WIMMERA Health Care Group hopes Speech Pathology Week will highlight the importance of building greater communication accessibility in the region.
The week started on Sunday and runs until Saturday, and has the theme Communication access is communication for all.
Speech Pathology Australia has called for greater action to ensure Australians with a communication disability are able to fully participate in community life, whether in social, educational or sporting areas.
Health care group chief speech pathologist Brooke Pay said communication access worked in the same way as mobility or wheelchair access, by removing barriers for people with communication disorders and providing extra support.
“Communication is a basic human right and Australia needs to do more to achieve communication access for those with a communication disability,” she said.
“Communication, by definition, involves at least two people. People with communication difficulties often experience communication barriers to their full participation in community life. This might lead to social and emotion isolation.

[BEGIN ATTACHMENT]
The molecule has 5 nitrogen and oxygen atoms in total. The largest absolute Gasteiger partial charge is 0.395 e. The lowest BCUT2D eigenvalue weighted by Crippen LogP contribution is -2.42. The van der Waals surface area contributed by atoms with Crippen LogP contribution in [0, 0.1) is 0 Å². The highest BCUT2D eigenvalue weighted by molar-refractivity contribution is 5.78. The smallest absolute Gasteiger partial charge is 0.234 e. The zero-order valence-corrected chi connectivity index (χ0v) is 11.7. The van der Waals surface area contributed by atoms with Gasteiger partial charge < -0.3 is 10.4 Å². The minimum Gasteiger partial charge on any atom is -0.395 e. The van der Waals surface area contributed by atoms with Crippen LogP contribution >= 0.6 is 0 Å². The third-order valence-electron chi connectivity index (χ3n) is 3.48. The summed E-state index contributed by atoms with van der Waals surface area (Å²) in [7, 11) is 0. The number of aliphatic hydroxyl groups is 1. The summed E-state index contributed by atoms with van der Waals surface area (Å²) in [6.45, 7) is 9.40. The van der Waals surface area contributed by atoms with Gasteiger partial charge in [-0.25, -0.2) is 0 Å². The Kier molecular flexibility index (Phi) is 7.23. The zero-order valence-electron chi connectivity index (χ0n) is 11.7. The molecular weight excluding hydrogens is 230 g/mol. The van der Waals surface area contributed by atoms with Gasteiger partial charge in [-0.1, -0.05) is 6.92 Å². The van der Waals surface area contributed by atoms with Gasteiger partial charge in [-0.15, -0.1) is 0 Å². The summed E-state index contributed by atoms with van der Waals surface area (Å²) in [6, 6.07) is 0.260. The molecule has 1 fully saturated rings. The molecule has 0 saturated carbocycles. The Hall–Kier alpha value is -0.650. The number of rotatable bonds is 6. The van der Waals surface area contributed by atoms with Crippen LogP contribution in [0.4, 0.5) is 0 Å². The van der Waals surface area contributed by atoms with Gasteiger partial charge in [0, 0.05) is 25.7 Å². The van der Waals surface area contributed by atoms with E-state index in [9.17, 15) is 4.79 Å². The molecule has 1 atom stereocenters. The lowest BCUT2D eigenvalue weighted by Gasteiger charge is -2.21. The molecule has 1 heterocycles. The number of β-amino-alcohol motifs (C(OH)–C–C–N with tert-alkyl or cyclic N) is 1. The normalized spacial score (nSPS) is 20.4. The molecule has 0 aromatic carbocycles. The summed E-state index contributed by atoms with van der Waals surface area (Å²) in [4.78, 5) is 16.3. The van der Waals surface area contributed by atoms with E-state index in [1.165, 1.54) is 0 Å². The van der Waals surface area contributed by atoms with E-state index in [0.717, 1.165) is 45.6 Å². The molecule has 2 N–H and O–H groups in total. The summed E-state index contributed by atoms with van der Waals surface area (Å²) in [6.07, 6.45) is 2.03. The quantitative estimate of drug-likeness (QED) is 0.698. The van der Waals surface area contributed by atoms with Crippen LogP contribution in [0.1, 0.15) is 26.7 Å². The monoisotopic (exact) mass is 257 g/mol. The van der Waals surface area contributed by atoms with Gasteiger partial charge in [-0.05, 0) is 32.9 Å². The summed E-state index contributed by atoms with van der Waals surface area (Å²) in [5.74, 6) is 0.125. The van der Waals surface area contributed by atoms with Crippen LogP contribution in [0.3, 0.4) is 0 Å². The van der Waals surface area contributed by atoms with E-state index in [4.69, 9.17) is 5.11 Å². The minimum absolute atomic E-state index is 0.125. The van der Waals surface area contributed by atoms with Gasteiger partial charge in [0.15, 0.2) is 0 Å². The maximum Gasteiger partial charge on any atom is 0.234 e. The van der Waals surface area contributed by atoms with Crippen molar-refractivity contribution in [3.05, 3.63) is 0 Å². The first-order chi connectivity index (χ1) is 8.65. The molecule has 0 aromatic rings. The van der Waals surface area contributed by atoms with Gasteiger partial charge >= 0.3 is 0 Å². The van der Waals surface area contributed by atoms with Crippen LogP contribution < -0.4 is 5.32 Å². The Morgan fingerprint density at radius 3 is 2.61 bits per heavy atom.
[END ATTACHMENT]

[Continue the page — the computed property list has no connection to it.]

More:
“When people are denied a voice for political reasons, we take action. When they are denied for accessibility reasons, it often goes unnoticed. Nonetheless, we all have a responsibility to uphold others’ right to communicate in daily life in order to enhance equality, justice and human dignity.”
Speech Pathology Australia estimates there are 1.2 million people in the country with a communication disability.
Ms Pay said those with a communication disability communicated with others using a variety of techniques, including word-based or picture-based communication boards or books, signs and gestures, and spelling.
She said technology played a vital role in keeping these people engaged with their family, friends and others in their community.
Technologies include electronic communication and speech generating devices, voice amplification, and computer access aids, including eye-gaze mouse control and head tracking devices.
Ms Pay said communities needed to be accessible to everyone, including people with communication difficulties, physical disabilities, reading difficulties, vision impairment, hearing impairment and intellectual disabilities.
“When we create communication accessible communities, everyone gets the message,” she said.